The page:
From Fedora Project Wiki

Fedora 25 for ARM

Today the Fedora Project is pleased to announce the general release of Fedora 25. Download it now from our Get Fedora site:

Overview of Hardware Support Status

Raspberry Pi 2/3

Fedora 25 includes support for the Raspberry Pi 2/3! For full details and installation instructions, please visit:

Fedora 25 Released!

The Fedora Project is pleased to announce the immediate availability of Fedora 25, the next big step our journey into the containerized, modular future! Fedora is a global community that works together to lead the advancement of free and open source software. As part of the community’s mission the project delivers three editions, each one a free, Linux-based operating system tailored to meet specific use cases: Fedora 25 Atomic Host, Fedora 25 Server, and Fedora 25 Workstation. Each edition is built from a common set of base packages, which form the foundation of the Fedora operating system. As with all new versions of Fedora, Fedora 25 provides many bug fixes and tweaks to these underlying components, as well as new and enhanced packages, including:

  • Docker 1.12 for building and running containerized applications
  • Node.js 6.9.1, the latest version of the popular server-side JavaScript engine
  • Support for Rust, a faster and more stable system programming language
  • Multiple Python versions — 2.6, 2.7, 3.3, 3.4 and 3.5 — to help run test suites across several Python configurations, as well as PyPy, PyPy3, and Jython

Fedora Workstation

Providing many of the latest open source developer and desktop tools, Fedora 25 Workstation delivers a host of new features, including the long-awaited official debut of the Wayland display server. Replacing the legacy X11 system, Wayland has been under development for several years and seeks to provide a smoother, richer experience for graphical environments and better capabilities for modern graphics hardware. To further enhance ease-of-use, Fedora 25 Workstation also features GNOME 3.22, which offers multiple file renaming, a redesigned keyboard settings tool and additional user interface improvements. Workstation users will also be pleased with the inclusion of decoding support for the MP3 media format. Fedora 25 Workstation now makes it easier to for Windows and OS X users to get started, with Fedora Media Writer serving as the default download for those operating systems. This tool helps users find and download the current Fedora release and write it to removable media, like a USB stick, allowing potential Fedora users to “test drive” the operating system from that media environment. Fedora can then be installed to their systems with the same process. For current Fedora users, the upgrade path from Fedora 24 to Fedora 25 has been simplified and streamlined, with typical upgrades taking less than 30 minutes, depending on system configuration and network speed. Upgrades can be started from the command line or from the GNOME Software tool, just like regular security and bugfix updates. For developers, beyond the new docker engine and language support included in the base Fedora 25 packages, Fedora 25 Workstation introduces improved Flatpak support. This tweak makes it easier to install, update and remove Flatpak software and enables this application packaging standard to be more user friendly at the workstation level. GNOME Shell extensions are also no longer checked for compatibility with the current version of the Shell. This was originally required because the GNOME interfaces were changing rapidly during the early days of GNOME 3. Now these interfaces have stabilized, and extensions can generally be expected to work with new releases.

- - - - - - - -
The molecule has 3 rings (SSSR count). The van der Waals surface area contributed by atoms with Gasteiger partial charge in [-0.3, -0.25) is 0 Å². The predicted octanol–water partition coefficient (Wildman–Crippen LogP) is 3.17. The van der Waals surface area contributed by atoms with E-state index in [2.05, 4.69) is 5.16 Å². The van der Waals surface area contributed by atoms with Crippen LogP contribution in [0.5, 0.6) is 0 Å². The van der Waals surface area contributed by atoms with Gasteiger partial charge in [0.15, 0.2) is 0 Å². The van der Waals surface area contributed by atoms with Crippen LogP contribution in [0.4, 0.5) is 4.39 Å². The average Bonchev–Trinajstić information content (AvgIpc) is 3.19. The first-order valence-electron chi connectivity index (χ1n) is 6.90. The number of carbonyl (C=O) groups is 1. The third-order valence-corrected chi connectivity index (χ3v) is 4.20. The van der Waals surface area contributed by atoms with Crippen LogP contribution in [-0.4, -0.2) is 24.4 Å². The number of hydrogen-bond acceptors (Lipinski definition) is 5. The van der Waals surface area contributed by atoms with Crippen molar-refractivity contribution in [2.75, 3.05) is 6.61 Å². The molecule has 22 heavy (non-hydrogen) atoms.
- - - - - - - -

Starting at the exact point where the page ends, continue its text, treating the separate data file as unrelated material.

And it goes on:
Fedora Server

In addition to the flexible multi-role functionality provided by rolekit, Fedora 25 Server now delivers a new SELinux Troubleshooter module for Cockpit. Similar to what is available on Fedora Workstation, the module helps provide suggestions for a user when an SELinux denial is encountered, which otherwise requires log checking and manual workarounds. Fedora 25 Server also will now display SSH keys in the Cockpit system dashboard to make it easier for administrators to see what keys are connecting to a given machine. Additionally, support is now included for multi-step (including two-factor) authentication services. The FreeIPA identity management system has also been upgraded to 4.4 series, which offers a set of new features for servers deployed in an identity management role. Some of these enhancements include:

  • Topology management: FreeIPA web UI can now be used to visually manage topology graph for large deployments.
  • DNS sites: DNS management in FreeIPA now supports location-specific placement of services.
  • Subordinate Certificate Authorities: FreeIPA Certificate Authority now is able to create subordinate CAs to issue certificates with a specific scope.
  • Kerberos Authentication Indicators: Kerberos KDC now takes Authentication Indicators into account when issuing service tickets. For example, two-factor authenticated Kerberos credentials can now be required prior to obtaining tickets to a VPN service (supported by OpenConnect Server).

Spins and More

These are not the only parts of Fedora that are seeing changes in the release today. Our KDE spin features new and improved packages for music, video, and personal information management. Xfce includes improvements to the terminal, notifications, and power management. Mate-Compiz features an update to Mate 1.16 and a complete switch to the GTK+3 toolkit.

Make Fedora Even Better